Someone will end up looking foolish.
Either all those politicians who thought they could negotiate matters of science, or all those health officials warning of another surge.
Or perhaps it will be the wide swath of American people who have shown that, when it comes to even the smallest of sacrifices for public health — wearing a mask — they are, to use a popular slang term, “snowflakes.”
Given all the “greatest generation” did during the Depression and a world war, from dealing with ration cards to inventing local scrip to pay workers when dollars were scarce, this generation’s response to a pandemic has been, at times, pathetic.
Yes, a January poll by the Deseret News and the Hinckley Institute of Politics found that 87% of Utahns wear masks whenever they leave the house, but many people were dragged to that point over the past year kicking and screaming, and state politicians are more than eager to rip the things off, regardless of what science says.
Utah is hardly alone. The nation is ready to be done with face coverings.
Arizona, Texas, Mississippi, Iowa, Wyoming and Montana already have lifted their mask mandates. Utah is set to do so, with some exceptions, on April 10, which, as Dr. Todd Vento, an infectious disease physician for Intermountain Healthcare, told KSL, is “a random date.”
“Honestly, I would say there’s no difference between April 9 and April 10,” he said.
Well, of course not. That ought to be obvious, unless something drastic happens on April 9 that changes the number of people vaccinated or the case count.
But what makes this struggle ridiculous is that mask-wearing has no negative effect on the nation’s economic recovery. On the contrary, in some states it’s the decision to do away with them that is hurting. The Texas Tribune reports at least four conferences canceled upcoming meetings in Austin because there is no mask mandate. That cost the Austin Hilton hotel about $350,000, Austin Convention Enterprises said.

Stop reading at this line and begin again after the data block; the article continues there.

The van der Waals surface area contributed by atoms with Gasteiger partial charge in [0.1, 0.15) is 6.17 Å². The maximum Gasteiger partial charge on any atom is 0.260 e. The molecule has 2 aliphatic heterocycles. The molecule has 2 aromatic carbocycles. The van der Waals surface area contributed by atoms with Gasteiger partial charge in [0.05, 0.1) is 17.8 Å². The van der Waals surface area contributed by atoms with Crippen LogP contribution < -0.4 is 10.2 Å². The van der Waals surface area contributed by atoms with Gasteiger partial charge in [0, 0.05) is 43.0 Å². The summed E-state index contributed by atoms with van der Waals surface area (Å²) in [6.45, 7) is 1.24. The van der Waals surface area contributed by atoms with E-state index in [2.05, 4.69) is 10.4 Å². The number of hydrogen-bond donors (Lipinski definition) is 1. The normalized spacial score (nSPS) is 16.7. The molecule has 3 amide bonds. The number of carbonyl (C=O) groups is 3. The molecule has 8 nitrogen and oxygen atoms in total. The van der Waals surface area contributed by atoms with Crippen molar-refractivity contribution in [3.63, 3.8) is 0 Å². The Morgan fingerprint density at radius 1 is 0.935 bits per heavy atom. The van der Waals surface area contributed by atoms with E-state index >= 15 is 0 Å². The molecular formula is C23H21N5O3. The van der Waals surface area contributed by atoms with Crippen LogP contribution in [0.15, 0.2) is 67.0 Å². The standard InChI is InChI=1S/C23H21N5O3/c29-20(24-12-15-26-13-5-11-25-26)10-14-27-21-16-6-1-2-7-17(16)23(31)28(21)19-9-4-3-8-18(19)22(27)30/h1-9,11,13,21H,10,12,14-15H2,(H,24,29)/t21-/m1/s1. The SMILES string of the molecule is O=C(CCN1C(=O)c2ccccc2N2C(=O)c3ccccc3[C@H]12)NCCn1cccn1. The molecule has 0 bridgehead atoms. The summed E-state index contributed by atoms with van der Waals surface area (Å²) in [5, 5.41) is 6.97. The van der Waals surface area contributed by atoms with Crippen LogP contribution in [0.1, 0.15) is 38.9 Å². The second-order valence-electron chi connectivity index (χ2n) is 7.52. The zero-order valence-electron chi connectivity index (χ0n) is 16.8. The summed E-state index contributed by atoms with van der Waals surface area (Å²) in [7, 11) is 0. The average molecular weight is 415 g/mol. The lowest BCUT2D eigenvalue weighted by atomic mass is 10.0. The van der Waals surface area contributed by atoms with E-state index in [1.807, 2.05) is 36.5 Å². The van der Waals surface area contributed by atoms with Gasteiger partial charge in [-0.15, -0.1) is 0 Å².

Health officials nationwide are warning against lifting mask mandates before COVID-19 is fully under control and a measure of herd immunity is reached. They worry about a fourth wave that, although not as deadly as the other three, could be hardest on younger Americans, the last demographic to get a shot.
As of last weekend, ABC News reported 71.8% of Americans over 65 had received at least one dose of vaccine. In Utah, as of Sunday, 1,304,319 doses of a coronavirus vaccine had been administered and 477,700 people, roughly 15% of the state, were fully vaccinated.
That’s not nearly enough to pronounce the pandemic over, nor to say we’re not vulnerable to another surge. By April 10, even more people will be fully vaccinated, but probably not enough to come close to herd immunity.
On Monday, Dr. Rochelle Walensky, director of the Centers for Disease Control and Prevention, spoke about the “recurring feeling I have of impending doom.” She said the nation has come so far with the approval of three effective vaccines, but added that some states are beginning to see a rise in cases once again.
“We have so much to look forward to, so much promise and potential of where we are and so much reason for hope. But right now, I’m scared,” Walensky said. She pleaded for Americans to “just please hold on a little while longer.”
A “snowflake,” if you’re not familiar, is a pejorative for people who, according to Wikipedia, have “an unwarranted sense of entitlement, or are overly-emotional, easily offended, and unable to deal with opposing opinions.”
Think of the people who showed up at public hearings, in violation of social distancing rules, to protest mask mandates. Think of the people you may have seen berating a store clerk who told them they had to put on a mask. Think of the politicians who picked a random date to take off masks because they just couldn’t take it anymore.
Maybe it will be the health professionals who end up looking foolish as mask mandates go away and case numbers fall. For everyone’s health, we can hope so.
But one day, when the pandemic really is over, passions subside and it’s time to count the lessons learned for the next time, I doubt the consensus will be that masks had nothing to do with keeping people alive and the economy going.